Top tips

  • Apply a layer of a non-soluble creme, for example Vaseline, before swimming.
  • Wear a rash vest or swim in an all-in-one over the neoprene nappy.
  • Shower and apply cream immediately after swimming.

Can my baby swim with reflux?

Yes, learning just a few tricks will allow your baby to still enjoy all the fun to be had in the swimming pool. Be sure to tell your teacher at your first swimming lesson and they will keep an eye out for what kind of reflux response your baby has and assist you accordingly.

What if my baby screams in their lesson?

Like everything we do with babies, sometimes babies will cry or scream. This is completely normal and your teacher will be experienced with babies crying. Usually we will set a few toys out in a quieter spot in the pool to let you and your baby get used to the water while distracting them from the new surroundings. Once your baby has settled the teacher will bring you into the exercises in the lesson.

Please remember, if your baby cries, that is fine. Keep reassuring them, they are just expressing themselves. Your baby swimming teacher knows this, so don’t be upset or embarrassed if your baby screams. We have been there too! Simply stay calm and give them a hug and distract them with a toy… in no time they will love the water!

Top tips

  • Bath time is always an extension of your lessons. Singing the same songs and doing some of the excercies at home too will make swimming part of their daily routine.
  • Be calm and relax. If you’re not feeling at ease, or feel all anxious in the lesson, please let your teacher know. They will be happy to talk you through anything you need and explain what we are doing anything in the lessons and why.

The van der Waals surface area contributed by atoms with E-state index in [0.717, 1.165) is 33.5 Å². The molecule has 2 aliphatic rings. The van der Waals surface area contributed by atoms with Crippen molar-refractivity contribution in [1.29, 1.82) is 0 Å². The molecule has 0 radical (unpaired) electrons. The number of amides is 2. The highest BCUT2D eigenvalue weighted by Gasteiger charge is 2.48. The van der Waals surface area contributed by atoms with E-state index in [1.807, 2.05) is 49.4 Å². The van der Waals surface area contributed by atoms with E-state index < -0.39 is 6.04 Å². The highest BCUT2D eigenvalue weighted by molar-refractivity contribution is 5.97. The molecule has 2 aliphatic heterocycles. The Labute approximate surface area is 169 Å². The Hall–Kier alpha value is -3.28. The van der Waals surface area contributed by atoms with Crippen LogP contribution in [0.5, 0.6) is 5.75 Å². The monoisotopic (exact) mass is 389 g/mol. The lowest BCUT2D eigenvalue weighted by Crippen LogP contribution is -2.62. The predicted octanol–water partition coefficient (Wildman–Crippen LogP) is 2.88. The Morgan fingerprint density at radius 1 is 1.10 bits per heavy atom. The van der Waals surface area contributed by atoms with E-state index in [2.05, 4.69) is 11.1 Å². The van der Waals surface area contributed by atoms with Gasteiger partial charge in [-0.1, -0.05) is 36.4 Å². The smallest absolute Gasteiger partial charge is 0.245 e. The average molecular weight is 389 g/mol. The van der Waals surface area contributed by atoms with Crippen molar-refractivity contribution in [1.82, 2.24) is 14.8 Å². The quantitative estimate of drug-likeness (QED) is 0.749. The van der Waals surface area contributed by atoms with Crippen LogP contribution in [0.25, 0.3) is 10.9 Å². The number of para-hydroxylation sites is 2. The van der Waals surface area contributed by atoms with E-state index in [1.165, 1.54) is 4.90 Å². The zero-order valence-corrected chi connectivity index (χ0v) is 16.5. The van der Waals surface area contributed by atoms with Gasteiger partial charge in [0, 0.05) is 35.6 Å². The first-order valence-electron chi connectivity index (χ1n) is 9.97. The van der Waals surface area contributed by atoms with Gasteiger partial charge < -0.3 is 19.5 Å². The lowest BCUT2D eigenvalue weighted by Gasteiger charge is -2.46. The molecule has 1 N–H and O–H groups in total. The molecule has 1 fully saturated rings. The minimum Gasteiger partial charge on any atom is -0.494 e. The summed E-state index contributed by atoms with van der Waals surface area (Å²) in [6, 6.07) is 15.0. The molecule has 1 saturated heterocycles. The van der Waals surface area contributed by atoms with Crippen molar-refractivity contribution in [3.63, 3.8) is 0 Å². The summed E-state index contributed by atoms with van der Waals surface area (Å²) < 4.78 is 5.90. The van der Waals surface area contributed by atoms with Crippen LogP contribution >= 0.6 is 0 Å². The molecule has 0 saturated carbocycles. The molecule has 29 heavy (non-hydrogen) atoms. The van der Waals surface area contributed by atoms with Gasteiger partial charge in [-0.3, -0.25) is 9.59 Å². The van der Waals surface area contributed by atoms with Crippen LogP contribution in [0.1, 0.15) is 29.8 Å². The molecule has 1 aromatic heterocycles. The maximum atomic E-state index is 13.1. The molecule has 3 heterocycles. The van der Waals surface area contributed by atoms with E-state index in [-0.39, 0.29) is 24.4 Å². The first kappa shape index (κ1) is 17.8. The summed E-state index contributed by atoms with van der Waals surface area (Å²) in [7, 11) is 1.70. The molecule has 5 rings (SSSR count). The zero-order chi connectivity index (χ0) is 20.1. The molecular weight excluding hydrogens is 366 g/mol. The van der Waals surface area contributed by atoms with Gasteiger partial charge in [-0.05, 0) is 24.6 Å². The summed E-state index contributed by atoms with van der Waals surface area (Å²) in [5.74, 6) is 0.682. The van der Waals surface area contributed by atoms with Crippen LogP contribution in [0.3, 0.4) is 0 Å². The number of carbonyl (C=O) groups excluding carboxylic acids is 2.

• Have fun showing your baby the water is fun! Blow bubbles, splash, play. This will set the foundation that water and swimming are fun.

How long should babies stay in the water?

We find 30 minutes to be the perfect amount of time for babies to enjoy their lessons without getting over tired. Some younger babies may get very tired in the first couple of weeks. We have definitely had a few fall asleep during twinkle twinkle!

Very quickly your baby will start to recognise the structure of the lesson and get very excited about their favourite parts.

Because babies do a lot of movement and exercise during their lessons, more generally than younger babies would do outside of the pool, you may find they will sleep very well after swimming!

How much do baby swimming lessons cost?

Baby swimming lessons vary in price based on location, ratio of baby to teacher, and teacher training / experience.

At Cindy’s Swim School, we pride ourselves on making swimming safe, fun and enjoyable, and we keep our classes to a 4:1 ratio. This enables social interaction for babies and parents while still keeping the class small and friendly, without too many distractions in the lesson. Our baby lessons are between £22-24 (August 2023) depending on the day your swim. Look out for promotional pricing from time to time as well: follow us on social media to keep updated with these.